Pack for Trips. Are you planning a family trip to the beach or a road trip? Pack a cooler with ice, bottled water, loaded sandwiches with lean meat and veggies, pita chips, hummus, yogurt and a variety of fruit.

Freestyle (Front Crawl)- Pull Catch

Continuing on with the fourth step of the freestyle stroke pyramid is working on arm movements. For a freestyle or front crawl stroke the arm movements can be broken down into four sections: recovery, catch, power, and finish.

The catch phase is the segment of the stroke when you are positioning your hand and arm in the water in order to maximize the amount of pull force that you can generate. Once your arm should be fully extended in front of you, you attempt to get your forearm and wrist perpendicular to the pool bottom (from a side view) without moving your elbow from the extended position. This phase should not be rushed.

It can be useful to practice your arm movements independently so that you can concentrate on the each of the four sections. You may find it useful to use a pull buoy to help support your legs closer to the surface of the water to help minimize drag.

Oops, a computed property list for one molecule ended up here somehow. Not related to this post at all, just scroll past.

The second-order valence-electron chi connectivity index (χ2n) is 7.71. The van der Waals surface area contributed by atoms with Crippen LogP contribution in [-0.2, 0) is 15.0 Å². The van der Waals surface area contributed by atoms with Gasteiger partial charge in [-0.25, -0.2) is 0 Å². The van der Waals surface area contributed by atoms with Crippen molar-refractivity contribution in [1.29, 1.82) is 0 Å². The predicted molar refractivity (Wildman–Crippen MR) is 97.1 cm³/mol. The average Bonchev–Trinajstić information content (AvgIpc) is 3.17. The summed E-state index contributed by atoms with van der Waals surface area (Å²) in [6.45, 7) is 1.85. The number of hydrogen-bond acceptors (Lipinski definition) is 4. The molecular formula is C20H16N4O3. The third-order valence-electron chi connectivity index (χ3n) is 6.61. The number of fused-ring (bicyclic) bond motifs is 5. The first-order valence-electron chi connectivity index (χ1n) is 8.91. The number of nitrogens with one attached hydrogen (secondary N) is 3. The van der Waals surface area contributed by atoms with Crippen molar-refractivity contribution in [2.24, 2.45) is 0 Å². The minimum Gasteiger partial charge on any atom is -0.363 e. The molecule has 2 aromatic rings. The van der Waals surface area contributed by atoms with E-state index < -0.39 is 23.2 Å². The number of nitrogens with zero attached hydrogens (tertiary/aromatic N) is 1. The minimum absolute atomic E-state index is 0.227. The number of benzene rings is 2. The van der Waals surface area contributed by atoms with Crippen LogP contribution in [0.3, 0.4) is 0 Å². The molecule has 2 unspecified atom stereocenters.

Check out Freestyle Pull Recovery Swim Tip

By Jason Britton and Victoria Mitchell

Jason is a full-time Lifeguard/Instructor here at MacEwan University Sport and Wellness. He has over 19 years of aquatic and coaching experience and is one of the main organizers of  SwimRun Edmonton. Victoria is a Lifesaving Society Swim Trainer and Red Cross Water Safety Instructor Trainer.  She is also MacEwan University’s full-time Aquatic Programmer.